Nearly all travellers to the US will be required to produce details of social media accounts they have used in the previous five years, as well as present and past phone numbers and email addresses.
After the approval of revised visa application forms, the US State Department is now requiring nearly all applicants for US immigrant and non-immigrant visas to list their Instagram, Twitter, Facebook, YouTube and other social media usernames.
The change is expected to affect some 15 million foreigners who travel to the US each year, including those who do so for business or education.
Only applicants for certain diplomatic and official visa types are exempted from the requirements.
“National security is our top priority when adjudicating visa applications, and every prospective traveller and immigrant to the United States undergoes extensive security screening,” the State Department said. “We are constantly working to find mechanisms to improve our screening processes to protect US citizens, while supporting legitimate travel to the United States.”
Collecting the additional information from more applicants “will strengthen our process for vetting these applicants and confirming their identity," it added.
The change would affect some 14 million foreigners that apply for non-immigrant visas each year, as well as some 710,000 immigrant visa applicants.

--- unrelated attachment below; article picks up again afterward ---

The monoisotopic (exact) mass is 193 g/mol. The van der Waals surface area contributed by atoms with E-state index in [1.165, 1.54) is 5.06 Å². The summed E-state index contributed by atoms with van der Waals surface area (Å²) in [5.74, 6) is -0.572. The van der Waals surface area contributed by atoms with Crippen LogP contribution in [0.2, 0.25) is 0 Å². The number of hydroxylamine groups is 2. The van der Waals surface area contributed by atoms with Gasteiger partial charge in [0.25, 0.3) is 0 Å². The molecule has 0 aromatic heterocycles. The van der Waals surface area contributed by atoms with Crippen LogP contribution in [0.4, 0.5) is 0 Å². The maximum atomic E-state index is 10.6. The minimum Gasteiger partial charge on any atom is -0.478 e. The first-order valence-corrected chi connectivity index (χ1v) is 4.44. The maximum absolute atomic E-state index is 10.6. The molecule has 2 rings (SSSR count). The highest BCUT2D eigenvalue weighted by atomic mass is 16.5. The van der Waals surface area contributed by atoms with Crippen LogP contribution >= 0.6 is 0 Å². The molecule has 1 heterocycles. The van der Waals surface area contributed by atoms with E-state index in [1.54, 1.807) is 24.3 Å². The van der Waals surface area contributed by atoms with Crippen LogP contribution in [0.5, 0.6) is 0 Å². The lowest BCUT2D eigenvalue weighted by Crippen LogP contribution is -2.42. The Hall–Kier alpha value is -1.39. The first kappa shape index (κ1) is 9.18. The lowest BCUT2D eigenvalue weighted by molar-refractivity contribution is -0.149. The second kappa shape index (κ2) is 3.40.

In the past, social media, email and phone number histories had only been sought from applicants who were identified for extra scrutiny, such as people who’d travelled to areas controlled by terrorist groups. Around 65,000 applicants had fallen into that category each year.
In addition to their social media histories, visa applicants are now asked for five years of previously used telephone numbers, email addresses, international travel and deportation status, as well as whether any family members have been involved in terrorist activities.
Civil rights groups have long opposed the move.
The American Civil Liberties Union said in a 2018 statement there was “no evidence that such social media monitoring is effective or fair”, and that the rules would lead to self-censorship online and would be used discriminate against specific groups, such as travellers from Muslim-majority countries.
“The government has failed to disclose how this information — accurate or not — may be shared across government agencies and have consequences for individuals living in America, including US citizens,” it said.
Additional reporting by Associated Press.
Join our commenting forum
Join thought-provoking conversations, follow other Independent readers and see their replies